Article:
chalk board with I love me time written on it

By life coach and mom, Janine Lloyd.

The lack of time and the overwhelming pressure on moms to do more and more (with less and less!) is exhausting. With hardly any time left over in a day, I’m sure you cannot imagine having even an hour of time to yourself?

I’m here to tell you that you can! I promise that if you try out these tips – even just one or two of them – you’ll change the way you look at time so that you can get a little more me-time in your life.

Are you ready to shift your thinking about how you are managing your time?

Rule 1: The fact you have no time is a perception

Read that again. Think about it. In a day, you have 16 hours available (that is, if you only need eight hours of sleep). That is 112 hours a week or 448 hours a month on average, which is around 5 376 hours a year. Let’s assume you work eight hours a day; take away any travel time from that. You will have 30 hours in the week and 32 hours over the weekend: that’s 62 hours in one week. Before you mention all the things you have to do in a day or how exhausted you are or that you work longer hours, I’d just like you to realise that your perception of not having time is ruling your life.

Rule 2: There is only one thing stopping you from having me-time and that is yourself

You need to be happy, healthy and energised to do all the things parenthood and life demands of you. While you’re giving out happiness, energy and love to others, you also need to fill your tank. Setting aside time that’s yours alone to treasure isn’t selfish; it means that you deserve to find time to do something that makes you happy and feel rejuvenated.ME TIME

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Rule 3: Get real with your time

To see how you spend your time, keep a diary for a week or two where you jot down all your activities for the day. After one week, your diary will provide insight into whether or not there is a problem at home or work, or whether it is, in fact, your perception that you have no time that is a problem. All that may be required is some good planning and management.

Rule 4: Be clear on your priorities

Imagine what your day would look like once you’ve achieved balance. What are you doing less of and more of? Be really clear on your priorities at work and at home so that you know where to focus your energy. Look back in your diary and see how you are spending your time versus how you want to spend your time.

Rule 5: Simplify, simplify, simplify

Here I mean all the stuff that’s not a priority but is eating away at your time. Find a way to get rid of it, delegate, or find a better and quicker way of getting it done. If someone is eating away at your time and they’re not a priority, find a way to see them less. Learn to say no to extra projects, family or social engagements.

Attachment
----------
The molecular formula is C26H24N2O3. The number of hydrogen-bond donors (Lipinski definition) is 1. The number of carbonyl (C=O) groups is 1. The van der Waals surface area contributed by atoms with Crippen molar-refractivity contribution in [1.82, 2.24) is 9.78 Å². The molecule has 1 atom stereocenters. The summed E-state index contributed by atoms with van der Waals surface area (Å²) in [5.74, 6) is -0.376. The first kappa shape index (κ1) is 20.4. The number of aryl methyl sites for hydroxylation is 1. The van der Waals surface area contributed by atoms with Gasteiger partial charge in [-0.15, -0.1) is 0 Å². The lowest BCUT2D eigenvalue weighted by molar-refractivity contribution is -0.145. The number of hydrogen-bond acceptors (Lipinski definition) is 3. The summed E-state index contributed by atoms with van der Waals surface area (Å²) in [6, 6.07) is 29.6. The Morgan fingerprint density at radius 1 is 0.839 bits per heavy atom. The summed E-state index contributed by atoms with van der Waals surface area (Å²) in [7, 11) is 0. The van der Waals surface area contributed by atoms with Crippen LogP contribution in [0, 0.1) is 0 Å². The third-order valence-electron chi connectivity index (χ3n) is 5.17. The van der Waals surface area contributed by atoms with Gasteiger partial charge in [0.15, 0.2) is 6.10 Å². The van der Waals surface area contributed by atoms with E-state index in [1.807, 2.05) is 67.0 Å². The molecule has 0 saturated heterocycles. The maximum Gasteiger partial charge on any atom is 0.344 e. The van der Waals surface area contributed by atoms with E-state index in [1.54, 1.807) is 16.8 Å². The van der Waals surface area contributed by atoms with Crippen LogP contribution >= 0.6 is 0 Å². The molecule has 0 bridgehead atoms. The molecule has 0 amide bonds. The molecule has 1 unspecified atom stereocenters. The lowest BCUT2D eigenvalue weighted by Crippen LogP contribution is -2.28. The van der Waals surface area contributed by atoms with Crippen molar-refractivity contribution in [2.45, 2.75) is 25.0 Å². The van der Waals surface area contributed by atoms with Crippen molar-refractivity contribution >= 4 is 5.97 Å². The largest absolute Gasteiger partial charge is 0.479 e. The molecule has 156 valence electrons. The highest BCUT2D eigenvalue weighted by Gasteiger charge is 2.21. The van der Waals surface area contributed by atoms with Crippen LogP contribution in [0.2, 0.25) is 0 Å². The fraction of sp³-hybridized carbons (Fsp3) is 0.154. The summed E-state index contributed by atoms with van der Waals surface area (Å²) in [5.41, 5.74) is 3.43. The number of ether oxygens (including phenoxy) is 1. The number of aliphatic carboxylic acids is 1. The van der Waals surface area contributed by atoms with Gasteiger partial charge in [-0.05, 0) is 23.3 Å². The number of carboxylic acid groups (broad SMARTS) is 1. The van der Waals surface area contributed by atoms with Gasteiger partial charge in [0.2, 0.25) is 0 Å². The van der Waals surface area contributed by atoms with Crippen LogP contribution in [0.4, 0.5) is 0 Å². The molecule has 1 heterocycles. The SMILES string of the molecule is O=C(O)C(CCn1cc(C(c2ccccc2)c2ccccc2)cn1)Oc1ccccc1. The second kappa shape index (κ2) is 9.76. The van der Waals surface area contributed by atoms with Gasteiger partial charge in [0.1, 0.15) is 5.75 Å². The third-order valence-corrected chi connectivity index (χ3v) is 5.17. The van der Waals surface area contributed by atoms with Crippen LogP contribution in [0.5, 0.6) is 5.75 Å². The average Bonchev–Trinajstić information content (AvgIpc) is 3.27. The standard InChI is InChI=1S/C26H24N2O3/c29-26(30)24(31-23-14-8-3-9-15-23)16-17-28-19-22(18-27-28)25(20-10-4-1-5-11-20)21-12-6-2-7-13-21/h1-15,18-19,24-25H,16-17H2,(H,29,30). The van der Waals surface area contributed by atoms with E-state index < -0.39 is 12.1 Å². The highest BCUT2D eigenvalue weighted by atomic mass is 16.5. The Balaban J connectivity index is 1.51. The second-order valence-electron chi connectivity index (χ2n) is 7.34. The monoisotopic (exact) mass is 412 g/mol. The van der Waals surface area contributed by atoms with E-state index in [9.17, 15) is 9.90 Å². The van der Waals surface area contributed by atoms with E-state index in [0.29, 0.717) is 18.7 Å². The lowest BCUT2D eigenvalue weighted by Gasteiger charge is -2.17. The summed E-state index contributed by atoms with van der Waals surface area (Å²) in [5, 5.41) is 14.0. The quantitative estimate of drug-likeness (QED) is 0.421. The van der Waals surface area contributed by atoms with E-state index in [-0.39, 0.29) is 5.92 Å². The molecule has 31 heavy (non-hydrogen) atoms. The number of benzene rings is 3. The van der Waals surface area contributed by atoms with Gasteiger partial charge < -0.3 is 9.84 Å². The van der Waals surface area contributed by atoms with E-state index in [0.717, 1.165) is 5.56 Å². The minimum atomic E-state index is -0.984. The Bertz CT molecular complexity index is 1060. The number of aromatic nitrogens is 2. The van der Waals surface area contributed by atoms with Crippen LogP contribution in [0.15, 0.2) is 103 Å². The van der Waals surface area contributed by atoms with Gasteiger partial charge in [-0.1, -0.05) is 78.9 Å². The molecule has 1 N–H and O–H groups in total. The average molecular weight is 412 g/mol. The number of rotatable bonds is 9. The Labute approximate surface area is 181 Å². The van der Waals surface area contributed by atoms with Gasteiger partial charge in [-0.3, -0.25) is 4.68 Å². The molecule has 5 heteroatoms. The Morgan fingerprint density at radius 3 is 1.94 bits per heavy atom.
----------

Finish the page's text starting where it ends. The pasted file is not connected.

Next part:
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Rule 6: Learn to manage your time

Monthly and weekly planning and daily action lists will make a big difference to your days. Your monthly plan is a list of all the broader goals you want to achieve, while the weekly list fleshes out the plan in more detail and the daily list is more of a to-do checklist.

Monthly plan:

  • Finalise the family weekend away.
  • Spend more time playing with your child.
  • Calculate the family budget for the following month.
  • Plan a family get-together.
  • Carve out some much-needed me-time.

Weekly plan:

  • Search the internet for accommodation options in your price range.
  • Look through your diary and schedule an hour a day/or a few hours a week of meaningful, uninterrupted play time with your child.
  • Decide what you want to do with your me-time: go to a spa, read, walk, see a movie, take a dance class.
  • Schedule a two-hour slot to work on the budget (or two one-hour slots – whatever works for you).
  • Send out invites and plan the menu for the weekend get-together.
  • Check your calendar and book – and actually write down – your me-time slots for the week ahead.

Daily plan:

  • Book your holiday venue and pay the deposit.
  • Call your mother/friend and finalise the menu for the weekend get-together.
  • Spend an hour playing Lego with your child.
  • Stick to your me-time appointment: spend 45 minutes reading your book in the bath.

Rule 7: Don’t sweat it

It’s just not worth stressing over the small things. At the end of the day, or when you feel overwhelmed by your responsibilities, write them all down, analyse when you can do them, schedule or delegate them. Tomorrow is a new day – you can handle it.

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Rule 8: Ask for help

We are sometimes too proud and stubborn to ask for help and our need to be independent can do us harm, especially when we are not coping. When you have done all you can to take control of your day and it is still not working, ask your partner, immediate family or close friends for help and support.

Rule 9: Assess

Continually assess where you are. Take time out every three months to see how you are doing balancing your life. Make a plan to do more of what is working and less of what is not. Remember that people are adaptable by nature, so adjust and keep on working towards having the balance you need in your life.

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